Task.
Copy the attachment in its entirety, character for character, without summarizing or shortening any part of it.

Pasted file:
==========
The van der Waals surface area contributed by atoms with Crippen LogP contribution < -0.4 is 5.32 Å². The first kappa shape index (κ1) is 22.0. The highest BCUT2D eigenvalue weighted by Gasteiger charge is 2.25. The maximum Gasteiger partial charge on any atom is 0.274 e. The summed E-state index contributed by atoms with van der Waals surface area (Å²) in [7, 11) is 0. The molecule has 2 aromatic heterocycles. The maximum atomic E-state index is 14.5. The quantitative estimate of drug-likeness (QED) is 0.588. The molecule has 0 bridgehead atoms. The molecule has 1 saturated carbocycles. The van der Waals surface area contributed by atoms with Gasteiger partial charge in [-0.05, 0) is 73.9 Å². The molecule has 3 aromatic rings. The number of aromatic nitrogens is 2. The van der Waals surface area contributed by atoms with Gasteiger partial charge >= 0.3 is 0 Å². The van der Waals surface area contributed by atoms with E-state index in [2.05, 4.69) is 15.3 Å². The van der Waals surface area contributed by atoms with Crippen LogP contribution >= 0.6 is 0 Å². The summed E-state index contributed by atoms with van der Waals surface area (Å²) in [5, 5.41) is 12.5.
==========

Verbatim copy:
The van der Waals surface area contributed by atoms with Crippen LogP contribution < -0.4 is 5.32 Å². The first kappa shape index (κ1) is 22.0. The highest BCUT2D eigenvalue weighted by Gasteiger charge is 2.25. The maximum Gasteiger partial charge on any atom is 0.274 e. The summed E-state index contributed by atoms with van der Waals surface area (Å²) in [7, 11) is 0. The molecule has 2 aromatic heterocycles. The maximum atomic E-state index is 14.5. The quantitative estimate of drug-likeness (QED) is 0.588. The molecule has 0 bridgehead atoms. The molecule has 1 saturated carbocycles. The van der Waals surface area contributed by atoms with Gasteiger partial charge in [-0.05, 0) is 73.9 Å². The molecule has 3 aromatic rings. The number of aromatic nitrogens is 2. The van der Waals surface area contributed by atoms with Gasteiger partial charge >= 0.3 is 0 Å². The van der Waals surface area contributed by atoms with E-state index in [2.05, 4.69) is 15.3 Å². The van der Waals surface area contributed by atoms with Crippen LogP contribution >= 0.6 is 0 Å². The summed E-state index contributed by atoms with van der Waals surface area (Å²) in [5, 5.41) is 12.5.